By Sandy Blalock • ARA Executive Director
We have the privilege to represent our auto recycling industry at many related industry events every year. I am just returning from the Collision Industry Conference (CIC), an event that was the brainchild of a few very forward-thinking collision repairers who were tired of being told that it wasn’t the time or place to discuss the issue at other industry events. They felt there needed to be a forum where anything could be discussed, and 40 years ago CIC came to fruition. The CIC is a forum made up of participants from all industry segments for the expressed purpose of discussing and exploring the issues that occur among them.
It is an impactful organization that meets quarterly, has several committees that work together and present at each of the one-day meetings. It is sometimes a lot to absorb in just one day, but it works. I, along with some of the ARA staff, have the privilege to serve on a couple of the committees and have presented alongside committee members at CIC. We have made many good friends and contacts and often find that we have much more in common than we may have believed. It has been an important learning experience for both us and our collision industry partners.
I would like to highlight three presentations that I think are extremely relevant to our industry.
Talent Pool & Education
One of the biggest challenges facing the collision industry is identifying and attracting qualified talent. Sound familiar? We heard about the Newgate School in Minneapolis discussing their unique business model that is producing entry-level technicians who receive training, at no cost, that is needed for a career in collision repair centers, customizing shops, restoration services, or auto accessory and hot rod shops. They also have a program for entry-level mechanics. Many of the graduates are now working in the collision repair industry in and around the Twin Cities.
Education is desperately needed in our industry, as well, and ARA will continue to work to bring that education to our members. How do we expand that to bring others into the industry? We need to find ways to capture talent that will be needed in the future of industry as it evolves.
Becoming the Employer of Choice in Your Market
Dave Luehr, one of the keynote speakers at ARA’s 2022 Convention, spoke on key elements that makes your business magnetic to the industry’s best talent. He shared a story about one member of the band he played in before he was in the collision industry. They hired him because he was extremely talented. Little did they know he would become the doom of them. Luehr encouraged everyone to not hire or keep “bad apples” simply because they are talented.
He also talked about making sure to have good communication with your employees, so they have clear expectations and goals and a clear understanding of their roles, responsibilities and objectives. We need to learn to trust and respect our employees and make sure we give them the recognition and respect they deserve.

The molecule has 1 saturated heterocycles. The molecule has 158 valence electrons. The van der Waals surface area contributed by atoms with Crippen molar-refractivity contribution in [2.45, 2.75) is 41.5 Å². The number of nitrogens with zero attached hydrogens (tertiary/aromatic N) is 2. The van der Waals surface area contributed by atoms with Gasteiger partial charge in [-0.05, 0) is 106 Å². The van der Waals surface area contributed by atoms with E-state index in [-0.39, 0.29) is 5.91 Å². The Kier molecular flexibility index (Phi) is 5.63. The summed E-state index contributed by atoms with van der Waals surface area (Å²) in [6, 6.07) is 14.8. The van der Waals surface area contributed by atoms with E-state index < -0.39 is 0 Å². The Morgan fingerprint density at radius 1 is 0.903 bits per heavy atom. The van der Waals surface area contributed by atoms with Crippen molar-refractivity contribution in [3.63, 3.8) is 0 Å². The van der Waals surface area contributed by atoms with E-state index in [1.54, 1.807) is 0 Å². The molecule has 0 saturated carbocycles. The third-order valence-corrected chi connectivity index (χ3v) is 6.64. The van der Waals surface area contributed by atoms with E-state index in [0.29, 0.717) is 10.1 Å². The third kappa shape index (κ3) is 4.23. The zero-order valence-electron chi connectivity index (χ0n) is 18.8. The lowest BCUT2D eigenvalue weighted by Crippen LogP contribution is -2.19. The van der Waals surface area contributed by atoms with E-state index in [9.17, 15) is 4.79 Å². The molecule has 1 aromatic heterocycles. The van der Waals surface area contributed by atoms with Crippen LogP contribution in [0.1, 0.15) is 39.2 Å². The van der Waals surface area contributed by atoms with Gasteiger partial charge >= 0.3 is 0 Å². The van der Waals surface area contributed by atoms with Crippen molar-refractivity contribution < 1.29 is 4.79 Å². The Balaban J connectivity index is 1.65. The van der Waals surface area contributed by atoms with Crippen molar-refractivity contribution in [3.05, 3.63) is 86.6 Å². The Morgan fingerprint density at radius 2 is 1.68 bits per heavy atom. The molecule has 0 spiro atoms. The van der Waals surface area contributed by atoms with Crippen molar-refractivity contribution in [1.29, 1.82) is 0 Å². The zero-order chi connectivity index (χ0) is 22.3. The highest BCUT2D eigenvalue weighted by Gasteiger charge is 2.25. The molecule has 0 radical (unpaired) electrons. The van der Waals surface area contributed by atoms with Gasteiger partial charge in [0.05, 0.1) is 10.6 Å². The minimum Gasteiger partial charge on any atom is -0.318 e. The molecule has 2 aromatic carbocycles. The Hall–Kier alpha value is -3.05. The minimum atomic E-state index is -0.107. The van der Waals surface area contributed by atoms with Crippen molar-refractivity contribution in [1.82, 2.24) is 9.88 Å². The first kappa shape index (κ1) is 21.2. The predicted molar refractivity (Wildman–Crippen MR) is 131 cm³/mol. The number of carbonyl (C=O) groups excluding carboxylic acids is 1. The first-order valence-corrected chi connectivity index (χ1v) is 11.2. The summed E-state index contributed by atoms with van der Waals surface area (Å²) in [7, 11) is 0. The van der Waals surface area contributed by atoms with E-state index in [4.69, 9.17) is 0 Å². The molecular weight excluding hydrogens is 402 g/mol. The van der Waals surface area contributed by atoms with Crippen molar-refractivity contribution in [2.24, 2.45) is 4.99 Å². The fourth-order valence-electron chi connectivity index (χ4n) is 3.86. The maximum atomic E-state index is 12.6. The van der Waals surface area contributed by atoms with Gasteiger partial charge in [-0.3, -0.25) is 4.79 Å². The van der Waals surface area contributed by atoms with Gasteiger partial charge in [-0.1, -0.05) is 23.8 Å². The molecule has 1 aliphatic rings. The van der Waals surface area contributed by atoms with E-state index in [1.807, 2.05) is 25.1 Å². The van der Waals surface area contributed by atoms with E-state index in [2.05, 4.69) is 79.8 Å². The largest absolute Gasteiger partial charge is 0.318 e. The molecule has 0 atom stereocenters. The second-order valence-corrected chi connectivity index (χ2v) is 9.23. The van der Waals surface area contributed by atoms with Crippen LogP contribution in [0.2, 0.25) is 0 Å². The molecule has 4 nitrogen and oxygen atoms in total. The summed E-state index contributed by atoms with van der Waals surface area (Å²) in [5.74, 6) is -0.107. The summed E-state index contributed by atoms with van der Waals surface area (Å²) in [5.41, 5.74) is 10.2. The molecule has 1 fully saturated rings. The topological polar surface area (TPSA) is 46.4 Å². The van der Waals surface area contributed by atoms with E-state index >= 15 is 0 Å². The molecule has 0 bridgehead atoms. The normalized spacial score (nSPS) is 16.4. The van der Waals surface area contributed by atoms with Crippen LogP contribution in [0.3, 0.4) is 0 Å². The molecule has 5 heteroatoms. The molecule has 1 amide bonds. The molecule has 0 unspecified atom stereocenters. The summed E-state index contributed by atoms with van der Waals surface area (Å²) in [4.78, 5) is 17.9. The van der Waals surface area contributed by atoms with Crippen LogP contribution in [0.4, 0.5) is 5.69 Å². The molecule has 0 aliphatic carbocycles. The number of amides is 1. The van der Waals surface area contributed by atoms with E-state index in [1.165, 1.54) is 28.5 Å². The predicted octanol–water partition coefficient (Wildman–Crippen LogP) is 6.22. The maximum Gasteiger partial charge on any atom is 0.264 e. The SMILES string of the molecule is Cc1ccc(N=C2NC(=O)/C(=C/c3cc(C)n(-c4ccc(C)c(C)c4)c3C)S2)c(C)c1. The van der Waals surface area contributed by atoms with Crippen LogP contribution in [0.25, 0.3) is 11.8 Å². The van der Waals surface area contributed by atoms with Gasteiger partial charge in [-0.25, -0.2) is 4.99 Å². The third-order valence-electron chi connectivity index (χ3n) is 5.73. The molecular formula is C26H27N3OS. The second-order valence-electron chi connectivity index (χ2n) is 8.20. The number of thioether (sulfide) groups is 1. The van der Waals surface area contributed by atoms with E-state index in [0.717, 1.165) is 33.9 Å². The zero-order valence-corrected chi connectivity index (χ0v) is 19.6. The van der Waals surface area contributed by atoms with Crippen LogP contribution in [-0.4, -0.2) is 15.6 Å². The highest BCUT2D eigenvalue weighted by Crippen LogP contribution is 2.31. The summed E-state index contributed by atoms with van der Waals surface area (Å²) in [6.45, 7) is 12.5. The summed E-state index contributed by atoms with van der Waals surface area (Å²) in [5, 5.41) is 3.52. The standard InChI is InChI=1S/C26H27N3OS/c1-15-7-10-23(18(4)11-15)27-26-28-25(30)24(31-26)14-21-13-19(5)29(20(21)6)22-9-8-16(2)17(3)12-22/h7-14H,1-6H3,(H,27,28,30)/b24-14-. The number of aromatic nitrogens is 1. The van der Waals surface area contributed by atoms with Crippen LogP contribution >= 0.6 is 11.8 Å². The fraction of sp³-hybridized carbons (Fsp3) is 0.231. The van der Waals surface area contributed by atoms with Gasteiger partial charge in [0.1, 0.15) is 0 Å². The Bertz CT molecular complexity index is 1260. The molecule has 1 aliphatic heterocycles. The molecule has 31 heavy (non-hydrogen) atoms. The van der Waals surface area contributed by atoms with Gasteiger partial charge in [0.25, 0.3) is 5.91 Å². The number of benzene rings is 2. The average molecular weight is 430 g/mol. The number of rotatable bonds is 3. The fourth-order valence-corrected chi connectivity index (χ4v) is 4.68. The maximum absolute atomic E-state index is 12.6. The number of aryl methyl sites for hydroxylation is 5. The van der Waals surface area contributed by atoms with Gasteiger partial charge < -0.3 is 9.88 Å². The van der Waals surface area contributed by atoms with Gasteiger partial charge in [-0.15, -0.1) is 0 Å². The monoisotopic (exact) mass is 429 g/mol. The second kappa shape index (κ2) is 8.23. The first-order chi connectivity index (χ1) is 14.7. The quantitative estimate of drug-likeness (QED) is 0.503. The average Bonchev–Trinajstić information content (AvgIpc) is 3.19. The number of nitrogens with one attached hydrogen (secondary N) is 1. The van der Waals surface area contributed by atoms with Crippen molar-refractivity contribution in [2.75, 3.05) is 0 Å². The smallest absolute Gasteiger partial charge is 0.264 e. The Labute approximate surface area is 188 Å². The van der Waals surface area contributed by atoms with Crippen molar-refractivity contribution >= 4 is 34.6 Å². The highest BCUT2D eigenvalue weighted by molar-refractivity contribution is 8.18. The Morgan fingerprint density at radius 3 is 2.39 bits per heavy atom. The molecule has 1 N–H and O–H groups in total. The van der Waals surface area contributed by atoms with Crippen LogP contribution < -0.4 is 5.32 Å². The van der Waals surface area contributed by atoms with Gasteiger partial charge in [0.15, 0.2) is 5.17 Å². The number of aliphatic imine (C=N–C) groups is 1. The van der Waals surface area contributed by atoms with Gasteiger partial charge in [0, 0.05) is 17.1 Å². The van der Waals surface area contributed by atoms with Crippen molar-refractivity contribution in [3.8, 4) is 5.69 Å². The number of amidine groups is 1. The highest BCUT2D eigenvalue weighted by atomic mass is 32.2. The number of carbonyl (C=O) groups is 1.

People become more motivated when they can develop their skills. Be sure to learn to delegate effectively and find ways to give all of your employees ample opportunity to expand their capabilities in new areas. If an employee is interested and capable, help the person advance in the company. It’s easier to develop an employee you already have than to try to find a new one.
Many do not want to consider the changing technology in the vehicles we process, however the impacts and implications of real-world telematic data usage and technologies will have a huge impact on our industry. How will auto recyclers be equipped to handle the new technology in vehicles?
I think we first we have to recognize that the narrowing gap between the upfront costs of EVs and traditional Internal Combustion Engine (ICE) vehicles, along with potential reduced cost of batteries, rising fuel costs and lower cost of ownership of electric vehicles will greatly impact the number of these vehicles on the road.
It’s not just EVs. As the Internet of Things (IoT) continues to grow, more connected services and features can be found in vehicles. How will we harvest those to put back into a viable marketplace?
This is only the beginning, and we must continue to work together to assure our industry’s strategic place in the automotive repair industry in the future. Our industry is unique and strong. We will adapt and continue forward into the future automotive market. It will be different and will require collaboration, but we are on the path now and will not look back.
Reach Sandy Blalock at email@example.com. Share your thoughts pertaining to the advancement of professional automotive recycling. Your letter could be published in an upcoming issue.